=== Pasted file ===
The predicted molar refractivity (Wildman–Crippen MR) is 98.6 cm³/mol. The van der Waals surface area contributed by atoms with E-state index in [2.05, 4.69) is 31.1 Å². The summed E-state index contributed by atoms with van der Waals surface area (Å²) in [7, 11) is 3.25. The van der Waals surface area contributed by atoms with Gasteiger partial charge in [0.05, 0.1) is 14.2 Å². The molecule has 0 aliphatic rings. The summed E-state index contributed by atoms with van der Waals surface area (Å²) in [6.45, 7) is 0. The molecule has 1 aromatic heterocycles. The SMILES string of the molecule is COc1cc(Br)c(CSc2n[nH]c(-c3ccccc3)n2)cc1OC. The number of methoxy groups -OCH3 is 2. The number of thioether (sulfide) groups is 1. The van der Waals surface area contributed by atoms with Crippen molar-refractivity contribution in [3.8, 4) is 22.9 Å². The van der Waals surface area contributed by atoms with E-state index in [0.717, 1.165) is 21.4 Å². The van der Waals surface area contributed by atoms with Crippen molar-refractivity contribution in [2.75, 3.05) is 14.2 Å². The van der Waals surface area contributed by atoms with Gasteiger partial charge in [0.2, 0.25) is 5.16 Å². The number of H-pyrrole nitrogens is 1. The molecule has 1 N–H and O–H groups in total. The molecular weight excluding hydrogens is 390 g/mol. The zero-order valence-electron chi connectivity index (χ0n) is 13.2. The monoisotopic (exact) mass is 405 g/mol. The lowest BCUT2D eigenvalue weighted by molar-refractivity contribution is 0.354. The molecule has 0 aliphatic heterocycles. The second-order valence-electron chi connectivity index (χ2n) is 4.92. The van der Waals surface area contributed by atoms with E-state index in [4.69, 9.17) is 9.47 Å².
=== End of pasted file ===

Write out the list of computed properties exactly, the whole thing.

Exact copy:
The predicted molar refractivity (Wildman–Crippen MR) is 98.6 cm³/mol. The van der Waals surface area contributed by atoms with E-state index in [2.05, 4.69) is 31.1 Å². The summed E-state index contributed by atoms with van der Waals surface area (Å²) in [7, 11) is 3.25. The van der Waals surface area contributed by atoms with Gasteiger partial charge in [0.05, 0.1) is 14.2 Å². The molecule has 0 aliphatic rings. The summed E-state index contributed by atoms with van der Waals surface area (Å²) in [6.45, 7) is 0. The molecule has 1 aromatic heterocycles. The SMILES string of the molecule is COc1cc(Br)c(CSc2n[nH]c(-c3ccccc3)n2)cc1OC. The number of methoxy groups -OCH3 is 2. The number of thioether (sulfide) groups is 1. The van der Waals surface area contributed by atoms with Crippen molar-refractivity contribution in [3.8, 4) is 22.9 Å². The van der Waals surface area contributed by atoms with E-state index in [0.717, 1.165) is 21.4 Å². The van der Waals surface area contributed by atoms with Crippen molar-refractivity contribution in [2.75, 3.05) is 14.2 Å². The van der Waals surface area contributed by atoms with Gasteiger partial charge in [0.2, 0.25) is 5.16 Å². The number of H-pyrrole nitrogens is 1. The molecule has 1 N–H and O–H groups in total. The molecular weight excluding hydrogens is 390 g/mol. The zero-order valence-electron chi connectivity index (χ0n) is 13.2. The monoisotopic (exact) mass is 405 g/mol. The lowest BCUT2D eigenvalue weighted by molar-refractivity contribution is 0.354. The molecule has 0 aliphatic heterocycles. The second-order valence-electron chi connectivity index (χ2n) is 4.92. The van der Waals surface area contributed by atoms with E-state index in [4.69, 9.17) is 9.47 Å².